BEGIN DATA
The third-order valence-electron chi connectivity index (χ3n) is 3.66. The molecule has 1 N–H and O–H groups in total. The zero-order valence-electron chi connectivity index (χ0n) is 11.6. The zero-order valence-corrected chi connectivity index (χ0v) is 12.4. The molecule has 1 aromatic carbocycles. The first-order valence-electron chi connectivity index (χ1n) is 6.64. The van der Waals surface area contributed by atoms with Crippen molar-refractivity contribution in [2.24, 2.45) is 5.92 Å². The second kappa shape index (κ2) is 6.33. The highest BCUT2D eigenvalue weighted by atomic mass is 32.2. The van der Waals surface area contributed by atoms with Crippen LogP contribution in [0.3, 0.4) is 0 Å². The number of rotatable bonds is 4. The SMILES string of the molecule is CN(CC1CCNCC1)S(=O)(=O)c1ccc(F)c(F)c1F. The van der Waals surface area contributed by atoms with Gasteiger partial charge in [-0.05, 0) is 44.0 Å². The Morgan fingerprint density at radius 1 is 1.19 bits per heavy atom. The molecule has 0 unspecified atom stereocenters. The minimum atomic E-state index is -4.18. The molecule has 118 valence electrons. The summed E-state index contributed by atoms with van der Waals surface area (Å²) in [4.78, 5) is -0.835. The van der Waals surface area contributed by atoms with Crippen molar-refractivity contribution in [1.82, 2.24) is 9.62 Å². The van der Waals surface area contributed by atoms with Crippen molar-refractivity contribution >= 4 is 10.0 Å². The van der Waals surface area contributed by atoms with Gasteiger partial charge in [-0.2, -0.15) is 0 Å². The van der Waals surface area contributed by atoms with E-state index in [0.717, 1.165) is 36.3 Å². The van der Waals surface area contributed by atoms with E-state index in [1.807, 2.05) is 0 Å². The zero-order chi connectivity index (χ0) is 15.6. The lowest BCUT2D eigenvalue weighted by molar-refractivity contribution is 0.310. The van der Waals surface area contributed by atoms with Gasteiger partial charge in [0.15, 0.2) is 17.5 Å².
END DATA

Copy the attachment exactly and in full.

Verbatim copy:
The third-order valence-electron chi connectivity index (χ3n) is 3.66. The molecule has 1 N–H and O–H groups in total. The zero-order valence-electron chi connectivity index (χ0n) is 11.6. The zero-order valence-corrected chi connectivity index (χ0v) is 12.4. The molecule has 1 aromatic carbocycles. The first-order valence-electron chi connectivity index (χ1n) is 6.64. The van der Waals surface area contributed by atoms with Crippen molar-refractivity contribution in [2.24, 2.45) is 5.92 Å². The second kappa shape index (κ2) is 6.33. The highest BCUT2D eigenvalue weighted by atomic mass is 32.2. The van der Waals surface area contributed by atoms with Crippen LogP contribution in [0.3, 0.4) is 0 Å². The number of rotatable bonds is 4. The SMILES string of the molecule is CN(CC1CCNCC1)S(=O)(=O)c1ccc(F)c(F)c1F. The van der Waals surface area contributed by atoms with Gasteiger partial charge in [-0.05, 0) is 44.0 Å². The Morgan fingerprint density at radius 1 is 1.19 bits per heavy atom. The molecule has 0 unspecified atom stereocenters. The minimum atomic E-state index is -4.18. The molecule has 118 valence electrons. The summed E-state index contributed by atoms with van der Waals surface area (Å²) in [4.78, 5) is -0.835. The van der Waals surface area contributed by atoms with Crippen molar-refractivity contribution in [1.82, 2.24) is 9.62 Å². The van der Waals surface area contributed by atoms with Crippen molar-refractivity contribution >= 4 is 10.0 Å². The van der Waals surface area contributed by atoms with Gasteiger partial charge in [-0.2, -0.15) is 0 Å². The van der Waals surface area contributed by atoms with E-state index in [0.717, 1.165) is 36.3 Å². The van der Waals surface area contributed by atoms with E-state index in [1.807, 2.05) is 0 Å². The zero-order chi connectivity index (χ0) is 15.6. The lowest BCUT2D eigenvalue weighted by molar-refractivity contribution is 0.310. The van der Waals surface area contributed by atoms with Gasteiger partial charge in [0.15, 0.2) is 17.5 Å².